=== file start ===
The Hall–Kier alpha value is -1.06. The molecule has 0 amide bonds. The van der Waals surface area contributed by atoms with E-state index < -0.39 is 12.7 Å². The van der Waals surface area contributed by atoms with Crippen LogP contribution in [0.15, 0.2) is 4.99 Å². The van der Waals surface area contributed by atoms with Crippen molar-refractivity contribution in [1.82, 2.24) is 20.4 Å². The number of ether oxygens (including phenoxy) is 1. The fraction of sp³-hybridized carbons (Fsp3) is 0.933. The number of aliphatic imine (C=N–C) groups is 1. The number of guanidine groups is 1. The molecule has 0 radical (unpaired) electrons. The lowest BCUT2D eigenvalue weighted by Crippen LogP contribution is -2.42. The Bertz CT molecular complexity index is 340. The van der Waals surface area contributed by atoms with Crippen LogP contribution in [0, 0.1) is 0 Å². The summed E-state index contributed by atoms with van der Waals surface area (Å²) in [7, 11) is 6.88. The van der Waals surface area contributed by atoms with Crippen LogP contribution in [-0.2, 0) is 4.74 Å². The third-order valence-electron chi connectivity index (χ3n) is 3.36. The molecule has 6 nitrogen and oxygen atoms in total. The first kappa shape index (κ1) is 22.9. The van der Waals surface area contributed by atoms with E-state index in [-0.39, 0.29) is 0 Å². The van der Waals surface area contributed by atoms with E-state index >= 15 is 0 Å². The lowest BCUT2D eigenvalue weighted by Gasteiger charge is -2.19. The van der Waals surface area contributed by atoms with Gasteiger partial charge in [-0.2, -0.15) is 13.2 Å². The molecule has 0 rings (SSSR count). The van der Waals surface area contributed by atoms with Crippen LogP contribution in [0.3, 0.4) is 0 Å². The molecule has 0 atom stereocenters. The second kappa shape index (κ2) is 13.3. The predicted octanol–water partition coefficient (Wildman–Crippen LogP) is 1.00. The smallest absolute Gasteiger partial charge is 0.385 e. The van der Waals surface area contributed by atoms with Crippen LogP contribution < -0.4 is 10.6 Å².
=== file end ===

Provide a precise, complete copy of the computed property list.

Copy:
The Hall–Kier alpha value is -1.06. The molecule has 0 amide bonds. The van der Waals surface area contributed by atoms with E-state index < -0.39 is 12.7 Å². The van der Waals surface area contributed by atoms with Crippen LogP contribution in [0.15, 0.2) is 4.99 Å². The van der Waals surface area contributed by atoms with Crippen molar-refractivity contribution in [1.82, 2.24) is 20.4 Å². The number of ether oxygens (including phenoxy) is 1. The fraction of sp³-hybridized carbons (Fsp3) is 0.933. The number of aliphatic imine (C=N–C) groups is 1. The number of guanidine groups is 1. The molecule has 0 radical (unpaired) electrons. The lowest BCUT2D eigenvalue weighted by Crippen LogP contribution is -2.42. The Bertz CT molecular complexity index is 340. The van der Waals surface area contributed by atoms with Crippen LogP contribution in [0, 0.1) is 0 Å². The summed E-state index contributed by atoms with van der Waals surface area (Å²) in [7, 11) is 6.88. The van der Waals surface area contributed by atoms with Crippen LogP contribution in [-0.2, 0) is 4.74 Å². The third-order valence-electron chi connectivity index (χ3n) is 3.36. The molecule has 6 nitrogen and oxygen atoms in total. The first kappa shape index (κ1) is 22.9. The van der Waals surface area contributed by atoms with E-state index in [-0.39, 0.29) is 0 Å². The van der Waals surface area contributed by atoms with E-state index >= 15 is 0 Å². The lowest BCUT2D eigenvalue weighted by Gasteiger charge is -2.19. The van der Waals surface area contributed by atoms with Gasteiger partial charge in [-0.2, -0.15) is 13.2 Å². The molecule has 0 rings (SSSR count). The van der Waals surface area contributed by atoms with Crippen LogP contribution in [0.3, 0.4) is 0 Å². The molecule has 0 atom stereocenters. The second kappa shape index (κ2) is 13.3. The predicted octanol–water partition coefficient (Wildman–Crippen LogP) is 1.00. The smallest absolute Gasteiger partial charge is 0.385 e. The van der Waals surface area contributed by atoms with Crippen LogP contribution < -0.4 is 10.6 Å².